The European Union's air safety agency on Saturday advised airlines to avoid flying over Iran after Tehran admitted mistakenly shooting down a passenger jet, killing 176 people.
After days of rejecting increasing speculation and allegations by Western officials that its own troops had downed the plane with a surface-to-air missile, an Iranian Republican Guards Corps commander earlier on Saturday admitted a missile operator had fired upon the passenger jet in error.
The European Aviation Safety Agency (EASA) said it had re-evaluated the dangers to commercial airline operations in light of Tehran's admission.
"On the basis of all available information, the recommendation in the current security climate is that overflight of Iran at all altitudes should be avoided until further notice, as a precautionary measure," EASA said in a statement.
The existing advice not to fly over Iraq remains unchanged, EASA said.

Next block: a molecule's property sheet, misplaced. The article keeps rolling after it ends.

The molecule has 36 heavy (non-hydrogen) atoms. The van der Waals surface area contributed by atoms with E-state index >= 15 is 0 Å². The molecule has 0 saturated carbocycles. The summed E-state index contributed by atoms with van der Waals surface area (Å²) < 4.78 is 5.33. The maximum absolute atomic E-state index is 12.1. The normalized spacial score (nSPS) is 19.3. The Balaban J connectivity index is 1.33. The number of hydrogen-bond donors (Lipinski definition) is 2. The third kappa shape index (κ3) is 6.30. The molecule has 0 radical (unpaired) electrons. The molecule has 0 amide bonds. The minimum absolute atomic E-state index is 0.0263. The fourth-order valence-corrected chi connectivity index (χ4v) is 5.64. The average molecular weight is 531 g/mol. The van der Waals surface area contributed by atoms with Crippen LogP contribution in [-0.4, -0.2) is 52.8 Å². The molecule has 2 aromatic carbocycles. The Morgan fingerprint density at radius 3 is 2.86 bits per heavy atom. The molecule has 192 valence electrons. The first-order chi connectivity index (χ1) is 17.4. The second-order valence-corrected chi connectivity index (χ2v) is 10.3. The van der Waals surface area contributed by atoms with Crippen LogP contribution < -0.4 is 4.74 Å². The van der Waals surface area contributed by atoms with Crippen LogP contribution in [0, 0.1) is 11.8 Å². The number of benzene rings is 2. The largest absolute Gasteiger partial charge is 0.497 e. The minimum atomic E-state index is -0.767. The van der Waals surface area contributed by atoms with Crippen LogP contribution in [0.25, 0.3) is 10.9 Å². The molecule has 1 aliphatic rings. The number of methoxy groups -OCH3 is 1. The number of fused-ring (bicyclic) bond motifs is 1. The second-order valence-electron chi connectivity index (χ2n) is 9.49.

A number of international airlines suspended flight routes over Iraqi and Iranian airspace after Tehran fired a volley of missiles at two Iraqi bases hosting US troops, just hours before mistakenly shooting down the Ukrainian passenger jet.
"This is a very dynamic situation and a new assessment will be made with the EU Commission and European Union member states early next week," the statement added.
Iran's supreme leader Ayatollah Ali Khamenei has ordered his armed forces to address "shortcomings" so that such a disaster does not happen again.
There have been international calls for Iran to carry out a full, independent and transparent investigation into the crash.
Ukraine said on Saturday it would offer $8,300 in compensation to the families of its citizens who were killed in the crash.
President Volodymyr Zelenskiy said in a video address on Saturday that his government will also push Tehran to provide separate compensation to the victims' families.
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